Skipping a night or two is no big deal, but watch out! It’s easy to fall into a habit of not brushing and flossing.
When you neglect your toothbrush for an extended period, the results can be detrimental to your health. There’s not just one, but many reasons why we’re always pushing our patients to brush twice a day, floss daily, and visit us twice a year.
Periodontitis Quietly Takes Over
As plaque sits on your teeth, it starts to form what’s called super plaque. Eventually, this hardens into tartar and settles underneath your gum line. Those hard bits of plaque irritate your gums, causing gingivitis. Gingivitis is the most common type of gum disease, or periodontitis.
Since it isn’t painful, it’s easy to ignore gingivitis. But when left untreated, pockets start to form at the bases of your teeth, creating a perfect place for bits of food to hang out and feed plaque. These plaque-filled pockets also lead to swollen gums and discolored teeth. Gingivitis affects more than half of Americans.
The most unfortunate thing is that once the bacteria gets into your gums, it’s impossible to get it all out. Once you are diagnosed with gum disease, you will need to visit the dentist every three months (instead of every six months) to remove the bacteria as it builds up.
If You Want Your Teeth to Fall Out, Don’t Brush Them
When left unchecked, periodontitis spreads to your jaw bone and creates spaces that can form pockets between your gums and teeth, causing your teeth to become loose. As your mouth is plagued by gum disease and cavities, your teeth will eventually fall out.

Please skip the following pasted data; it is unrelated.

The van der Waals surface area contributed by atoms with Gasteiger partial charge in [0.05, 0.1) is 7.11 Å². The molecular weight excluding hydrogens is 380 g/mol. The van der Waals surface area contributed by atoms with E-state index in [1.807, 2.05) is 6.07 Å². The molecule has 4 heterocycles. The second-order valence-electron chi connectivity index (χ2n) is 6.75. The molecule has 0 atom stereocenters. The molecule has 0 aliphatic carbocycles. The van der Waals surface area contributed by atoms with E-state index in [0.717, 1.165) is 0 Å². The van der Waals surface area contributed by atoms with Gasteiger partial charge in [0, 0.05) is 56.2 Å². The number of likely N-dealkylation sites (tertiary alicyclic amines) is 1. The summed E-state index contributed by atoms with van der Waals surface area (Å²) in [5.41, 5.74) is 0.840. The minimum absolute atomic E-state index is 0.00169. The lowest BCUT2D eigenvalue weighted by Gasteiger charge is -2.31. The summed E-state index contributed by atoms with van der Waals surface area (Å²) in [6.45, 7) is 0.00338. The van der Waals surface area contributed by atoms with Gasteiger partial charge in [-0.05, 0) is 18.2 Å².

This happens more often than you may think. On average, adults aged 20-64 have lost seven teeth, and 10% of Americans 50-64 have no teeth left.
Your Friends Won’t Be Happy with You
As food decays in your mouth and plaque feeds, a bad-smelling odor is produced. This symptom is called halitosis, and 65% of Americans have it. While it has a number of causes, poor oral hygiene is by far the biggest contributing factor.
Health Issues in Other Areas of Your Body
Your mouth and oral health are like the windows to health in the rest of your body. Bacteria in your mouth can easily travel to other systems in your body.
Some of the other issues caused by poor oral hygiene include:
Pneumonia: When bacteria becomes airborne, it infects your lungs as you inhale it.
Diabetes: Extremely poor dental health causes insulin resistance, which is sometimes called “pre-diabetes.” The relationship between gum disease and diabetes is likely caused by inflammation.
Heart Disease: Through your blood stream, bacteria from your mouth can hitch a ride and travel to your heart where they attach to any vulnerable areas, leading to inflammation that can cause heart issues.
We want all of our patients to keep their teeth and stay healthy for their entire lives. These risks make brushing twice a day, flossing daily, and visiting your dentist twice a year seem like a small price to pay.